Thursday, August 04, 2011

A Diseased Attendance Card

One of the items my Title One students struggle with more than their suburban counter parts is absenteeism and tardiness. When I taught at a wealthy suburban school, a student who missed 9 days of school was considered an outlier and tardy meant being 5 minutes late for class once or twice a year.

Not so at my present school. As you look at these attendance cards, note that a circled date meant the child was absent and a T indicates that they were tardy.

Now by tardy, I don't mean 5 minutes late. That happens on occasion, but those Ts are often referring to 40 minutes or more.

These cards are an example of what occurs for about a third of my classroom. Another third has a little higher rate than my previous suburban school, the remaining third has 5 or less absences and tardies per year.

The reasons for these tardies and absences are many and varied. Sometimes, it is simply because the parent has no control over the child. Here are two examples:

I had a student who regularly arrived 40 - 60 minutes late for class. The student always had stories of the parent not being ready, the siblings not being ready, the car broke down, etc. The parent just stated that "we have trouble getting out the door". However, I started to notice that my student's younger siblings were at school on time, whereas my student was not. I thought that, perhaps, my student was making a McDonald's run before coming to class. So I went and asked a sibling where my student was. The sibling replied, "My (parent) has to go back and get (student), cause (student) never gets up with the rest of us. My (parent) tries to get (student) up, but (student) just yells, 'Shut UP! I'm tryin to sleep!'"

Another student showed up pretty regularly at 10:00 during recess (school starts at 8:00). The student missed the math instruction almost every day. When informed about the tardiness, the parent shrugged, "Sounds like you have a problem." A later conversation revealed that the parent was working three jobs and was completely overwhelmed between work and 3 children. The parent later cried during a conference, expressing gratefulness that the student came at all.

Sometimes the tardiness and absences are due to the practical matters of work. I had a student who was the oldest of five children in a one parent household. The parent was an hourly worker with no sick time. It fell upon this student to stay home when one of the siblings got sick. When a sibling was sick for a week, my student was out for the week.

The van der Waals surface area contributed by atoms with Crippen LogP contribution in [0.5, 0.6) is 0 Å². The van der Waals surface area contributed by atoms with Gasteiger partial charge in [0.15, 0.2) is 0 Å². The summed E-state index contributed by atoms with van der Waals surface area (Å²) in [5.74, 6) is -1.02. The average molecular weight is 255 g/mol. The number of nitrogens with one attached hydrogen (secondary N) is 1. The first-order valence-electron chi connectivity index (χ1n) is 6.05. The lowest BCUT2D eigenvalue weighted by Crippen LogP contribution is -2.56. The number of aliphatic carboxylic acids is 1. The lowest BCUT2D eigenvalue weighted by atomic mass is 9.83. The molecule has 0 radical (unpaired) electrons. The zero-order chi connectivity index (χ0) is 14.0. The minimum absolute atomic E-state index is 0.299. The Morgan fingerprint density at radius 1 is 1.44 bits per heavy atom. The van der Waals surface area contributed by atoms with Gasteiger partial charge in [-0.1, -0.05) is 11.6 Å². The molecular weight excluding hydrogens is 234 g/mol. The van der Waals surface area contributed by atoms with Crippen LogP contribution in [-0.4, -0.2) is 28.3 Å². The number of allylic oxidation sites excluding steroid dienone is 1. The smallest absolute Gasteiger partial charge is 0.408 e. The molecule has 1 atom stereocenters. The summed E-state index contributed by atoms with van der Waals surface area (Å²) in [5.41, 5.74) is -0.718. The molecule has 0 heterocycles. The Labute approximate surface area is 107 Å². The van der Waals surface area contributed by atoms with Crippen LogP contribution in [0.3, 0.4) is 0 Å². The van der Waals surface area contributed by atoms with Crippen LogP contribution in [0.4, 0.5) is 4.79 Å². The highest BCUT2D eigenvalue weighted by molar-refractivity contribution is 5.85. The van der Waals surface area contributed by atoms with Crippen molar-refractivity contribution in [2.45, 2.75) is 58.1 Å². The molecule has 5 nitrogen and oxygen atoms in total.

Our schools have no legal enforcement over tardies. Technically, a child could be two hours late for school every day of the year and there would be little we could do about it. It is not until 20 absences that the courts get involved... and even then, parents miss court dates, the school year ends, the family moves. The schools have little power to deal with chronic absenteeism.

Amidst these issues (and perhaps underlying a lot of the cases) is the transient nature of many of my students. I usually start each year with a quarter of my class attending our school for the first time. Throughout the year I will have many move-ins and move-outs (20 to 35 percent). Few of my students have attended our school since kindergarten. It does not surprise me to often find that my chronically tardy and absent students have already attended 4-8 different schools; sometimes multiple schools within the same year.

The academic harm of tardiness and absenteeism is not restricted to the student alone. Tardy students disrupt class as they stream in at varying times. Chronically absent and tardy students tend to be lost in regards to the material being covered and misbehavior increases as a result.

Still, this morning I heard a politician talking about the substandard teaching that inner-city kids have to endure, while suburban students are getting the quality teachers.

Pardon me while I go bang my head against the wall........

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